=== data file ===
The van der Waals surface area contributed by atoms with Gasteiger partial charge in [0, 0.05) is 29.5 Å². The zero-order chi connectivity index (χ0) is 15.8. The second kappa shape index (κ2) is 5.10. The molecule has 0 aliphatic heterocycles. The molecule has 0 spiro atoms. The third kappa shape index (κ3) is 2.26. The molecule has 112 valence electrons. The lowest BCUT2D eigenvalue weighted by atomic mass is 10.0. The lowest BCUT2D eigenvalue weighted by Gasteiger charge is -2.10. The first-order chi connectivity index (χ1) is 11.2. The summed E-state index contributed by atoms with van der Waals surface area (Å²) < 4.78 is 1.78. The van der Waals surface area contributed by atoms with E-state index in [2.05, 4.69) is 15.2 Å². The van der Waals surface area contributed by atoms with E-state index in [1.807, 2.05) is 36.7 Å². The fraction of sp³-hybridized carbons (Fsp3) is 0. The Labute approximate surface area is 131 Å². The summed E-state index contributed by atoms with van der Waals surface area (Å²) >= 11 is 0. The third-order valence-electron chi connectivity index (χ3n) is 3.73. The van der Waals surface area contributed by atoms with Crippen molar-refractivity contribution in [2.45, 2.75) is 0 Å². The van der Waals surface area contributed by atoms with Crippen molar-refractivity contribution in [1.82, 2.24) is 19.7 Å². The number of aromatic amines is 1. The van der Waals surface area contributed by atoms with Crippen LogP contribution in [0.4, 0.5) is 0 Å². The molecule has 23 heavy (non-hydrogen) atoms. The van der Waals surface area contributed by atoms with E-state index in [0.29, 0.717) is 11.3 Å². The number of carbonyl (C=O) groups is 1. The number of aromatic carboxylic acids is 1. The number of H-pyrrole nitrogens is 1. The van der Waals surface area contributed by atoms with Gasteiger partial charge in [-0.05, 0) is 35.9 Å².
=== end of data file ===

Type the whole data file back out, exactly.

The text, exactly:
The van der Waals surface area contributed by atoms with Gasteiger partial charge in [0, 0.05) is 29.5 Å². The zero-order chi connectivity index (χ0) is 15.8. The second kappa shape index (κ2) is 5.10. The molecule has 0 aliphatic heterocycles. The molecule has 0 spiro atoms. The third kappa shape index (κ3) is 2.26. The molecule has 112 valence electrons. The lowest BCUT2D eigenvalue weighted by atomic mass is 10.0. The lowest BCUT2D eigenvalue weighted by Gasteiger charge is -2.10. The first-order chi connectivity index (χ1) is 11.2. The summed E-state index contributed by atoms with van der Waals surface area (Å²) < 4.78 is 1.78. The van der Waals surface area contributed by atoms with E-state index in [2.05, 4.69) is 15.2 Å². The van der Waals surface area contributed by atoms with E-state index in [1.807, 2.05) is 36.7 Å². The fraction of sp³-hybridized carbons (Fsp3) is 0. The Labute approximate surface area is 131 Å². The summed E-state index contributed by atoms with van der Waals surface area (Å²) >= 11 is 0. The third-order valence-electron chi connectivity index (χ3n) is 3.73. The van der Waals surface area contributed by atoms with Crippen molar-refractivity contribution in [2.45, 2.75) is 0 Å². The van der Waals surface area contributed by atoms with Crippen molar-refractivity contribution in [1.82, 2.24) is 19.7 Å². The number of aromatic amines is 1. The van der Waals surface area contributed by atoms with Crippen LogP contribution in [0.4, 0.5) is 0 Å². The molecule has 23 heavy (non-hydrogen) atoms. The van der Waals surface area contributed by atoms with E-state index in [0.29, 0.717) is 11.3 Å². The number of carbonyl (C=O) groups is 1. The number of aromatic carboxylic acids is 1. The number of H-pyrrole nitrogens is 1. The van der Waals surface area contributed by atoms with Gasteiger partial charge in [-0.05, 0) is 35.9 Å².